The LA Times wrote today about product placement in online videos — a subject dear to my heart. In fact just last week I collaborated to spoof whole concept (stay tuned in about a week for the video).
Back last summer — before I had much of an audience on YouTube — I made a product-placement parody called “Viral Video Broker.” I played a pushy executive who is trying to get YouTube celebrities to “sell out” to marketers and advertisers.
I’ve always been perplexed as to why viewers or YouTube would possibly object to product placement. I still haven’t made a dime from YouTube despite being one of the most viewed creators. I was passed over for the site’s new “partners” program that shares advertising revenue with creators, but that income still wouldn’t offset the time and cost of creating videos. Unless YouTube figures out a way to introduce more than banner ads for CPMs less than $20, it’s not going to be life changing.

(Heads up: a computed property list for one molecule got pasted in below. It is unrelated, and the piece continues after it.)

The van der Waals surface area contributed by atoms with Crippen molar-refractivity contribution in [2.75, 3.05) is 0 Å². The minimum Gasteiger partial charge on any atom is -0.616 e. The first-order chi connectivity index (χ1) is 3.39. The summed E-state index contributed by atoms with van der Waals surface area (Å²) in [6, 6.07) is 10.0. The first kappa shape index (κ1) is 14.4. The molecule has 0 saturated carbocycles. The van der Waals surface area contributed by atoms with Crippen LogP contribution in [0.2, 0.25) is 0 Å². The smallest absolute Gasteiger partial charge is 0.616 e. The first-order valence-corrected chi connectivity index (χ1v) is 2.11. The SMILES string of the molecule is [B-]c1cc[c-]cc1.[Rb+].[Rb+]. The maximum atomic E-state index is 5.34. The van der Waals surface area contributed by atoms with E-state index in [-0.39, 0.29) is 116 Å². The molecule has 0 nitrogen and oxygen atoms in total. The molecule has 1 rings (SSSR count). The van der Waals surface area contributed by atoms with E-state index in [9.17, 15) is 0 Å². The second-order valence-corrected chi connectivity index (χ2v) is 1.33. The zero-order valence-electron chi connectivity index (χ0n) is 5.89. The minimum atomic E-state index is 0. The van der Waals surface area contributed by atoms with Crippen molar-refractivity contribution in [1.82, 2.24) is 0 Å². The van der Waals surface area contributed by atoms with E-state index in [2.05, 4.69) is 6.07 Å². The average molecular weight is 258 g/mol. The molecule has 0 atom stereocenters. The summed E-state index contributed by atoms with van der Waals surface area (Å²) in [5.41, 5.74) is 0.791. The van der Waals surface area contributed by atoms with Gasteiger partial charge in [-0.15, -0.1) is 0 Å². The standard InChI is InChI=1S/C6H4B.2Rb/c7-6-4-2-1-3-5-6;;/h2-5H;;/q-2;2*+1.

I do product placement to make ends meet. This includes my first sponsor, Mentos, and my recent one GPS Maniac. And I’ve provided marketers with tips to work with YouTubers to promote brands.
The going rate for a video can range from $1,000 to $5,000 depending on complexity of the shoot. The trick, of course, is to be transparent.
From the article (by David Sarno):
Other businesses have found that staying above board works just fine.
GPS Maniac, a consumer information website (www.gpsmaniac.com), paid YouTube funnyman Kevin Nalts to produce and star in a video called “What GPS Thinks.” In it, the viewer gets to eavesdrop on the female GPS unit’s inner monologue as she bemoans her bad luck with drivers. “I get this clown who never even leaves New Jersey,” she mocks. “Who needs to navigate New Jersey, for God’s sake?”
In the credits, there is an explicit thank you to GPS Maniac for its sponsorship. According to Dana Fisher of GPS Maniac, the attention Nalts’ video received — 26,000 views to date — has been a major traffic driver to the site. GPS Maniac has been so pleased that it has hired Nalts to produce future projects.